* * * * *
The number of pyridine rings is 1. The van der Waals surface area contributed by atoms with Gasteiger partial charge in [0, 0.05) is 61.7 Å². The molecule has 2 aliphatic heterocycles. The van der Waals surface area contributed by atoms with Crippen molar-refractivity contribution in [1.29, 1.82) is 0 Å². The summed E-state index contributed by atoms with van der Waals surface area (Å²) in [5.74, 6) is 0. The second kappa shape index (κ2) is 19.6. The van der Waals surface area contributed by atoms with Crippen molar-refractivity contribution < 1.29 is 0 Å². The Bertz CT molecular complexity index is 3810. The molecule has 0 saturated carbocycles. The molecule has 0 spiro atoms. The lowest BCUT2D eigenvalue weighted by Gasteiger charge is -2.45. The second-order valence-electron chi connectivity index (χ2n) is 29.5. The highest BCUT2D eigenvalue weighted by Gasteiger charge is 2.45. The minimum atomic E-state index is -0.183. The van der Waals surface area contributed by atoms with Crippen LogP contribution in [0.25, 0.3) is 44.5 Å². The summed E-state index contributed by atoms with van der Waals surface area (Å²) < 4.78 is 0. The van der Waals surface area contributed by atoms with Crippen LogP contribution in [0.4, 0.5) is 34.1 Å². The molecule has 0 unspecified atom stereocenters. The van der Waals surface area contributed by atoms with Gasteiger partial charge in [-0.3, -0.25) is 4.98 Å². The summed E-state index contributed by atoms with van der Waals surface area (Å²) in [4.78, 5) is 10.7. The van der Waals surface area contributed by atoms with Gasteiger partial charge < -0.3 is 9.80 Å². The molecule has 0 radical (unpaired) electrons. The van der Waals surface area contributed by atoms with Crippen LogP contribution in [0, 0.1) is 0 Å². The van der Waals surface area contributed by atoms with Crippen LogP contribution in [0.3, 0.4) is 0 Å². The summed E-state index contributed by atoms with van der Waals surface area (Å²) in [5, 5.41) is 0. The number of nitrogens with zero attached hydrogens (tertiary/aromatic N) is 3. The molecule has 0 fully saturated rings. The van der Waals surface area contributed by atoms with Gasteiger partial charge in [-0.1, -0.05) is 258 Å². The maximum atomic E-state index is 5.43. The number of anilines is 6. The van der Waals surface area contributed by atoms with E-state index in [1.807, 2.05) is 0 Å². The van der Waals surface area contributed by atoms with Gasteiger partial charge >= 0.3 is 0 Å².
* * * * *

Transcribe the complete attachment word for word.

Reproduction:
The number of pyridine rings is 1. The van der Waals surface area contributed by atoms with Gasteiger partial charge in [0, 0.05) is 61.7 Å². The molecule has 2 aliphatic heterocycles. The van der Waals surface area contributed by atoms with Crippen molar-refractivity contribution in [1.29, 1.82) is 0 Å². The summed E-state index contributed by atoms with van der Waals surface area (Å²) in [5.74, 6) is 0. The second kappa shape index (κ2) is 19.6. The van der Waals surface area contributed by atoms with Crippen molar-refractivity contribution < 1.29 is 0 Å². The Bertz CT molecular complexity index is 3810. The molecule has 0 saturated carbocycles. The molecule has 0 spiro atoms. The lowest BCUT2D eigenvalue weighted by Gasteiger charge is -2.45. The second-order valence-electron chi connectivity index (χ2n) is 29.5. The highest BCUT2D eigenvalue weighted by Gasteiger charge is 2.45. The minimum atomic E-state index is -0.183. The van der Waals surface area contributed by atoms with Crippen LogP contribution in [0.25, 0.3) is 44.5 Å². The summed E-state index contributed by atoms with van der Waals surface area (Å²) < 4.78 is 0. The van der Waals surface area contributed by atoms with Crippen LogP contribution in [0.4, 0.5) is 34.1 Å². The molecule has 0 unspecified atom stereocenters. The van der Waals surface area contributed by atoms with Gasteiger partial charge in [-0.3, -0.25) is 4.98 Å². The summed E-state index contributed by atoms with van der Waals surface area (Å²) in [4.78, 5) is 10.7. The van der Waals surface area contributed by atoms with Gasteiger partial charge < -0.3 is 9.80 Å². The molecule has 0 radical (unpaired) electrons. The van der Waals surface area contributed by atoms with Crippen LogP contribution in [0, 0.1) is 0 Å². The van der Waals surface area contributed by atoms with Crippen LogP contribution in [0.3, 0.4) is 0 Å². The summed E-state index contributed by atoms with van der Waals surface area (Å²) in [5, 5.41) is 0. The number of nitrogens with zero attached hydrogens (tertiary/aromatic N) is 3. The molecule has 0 fully saturated rings. The van der Waals surface area contributed by atoms with Gasteiger partial charge in [-0.1, -0.05) is 258 Å². The maximum atomic E-state index is 5.43. The number of anilines is 6. The van der Waals surface area contributed by atoms with E-state index in [1.807, 2.05) is 0 Å². The van der Waals surface area contributed by atoms with Gasteiger partial charge >= 0.3 is 0 Å².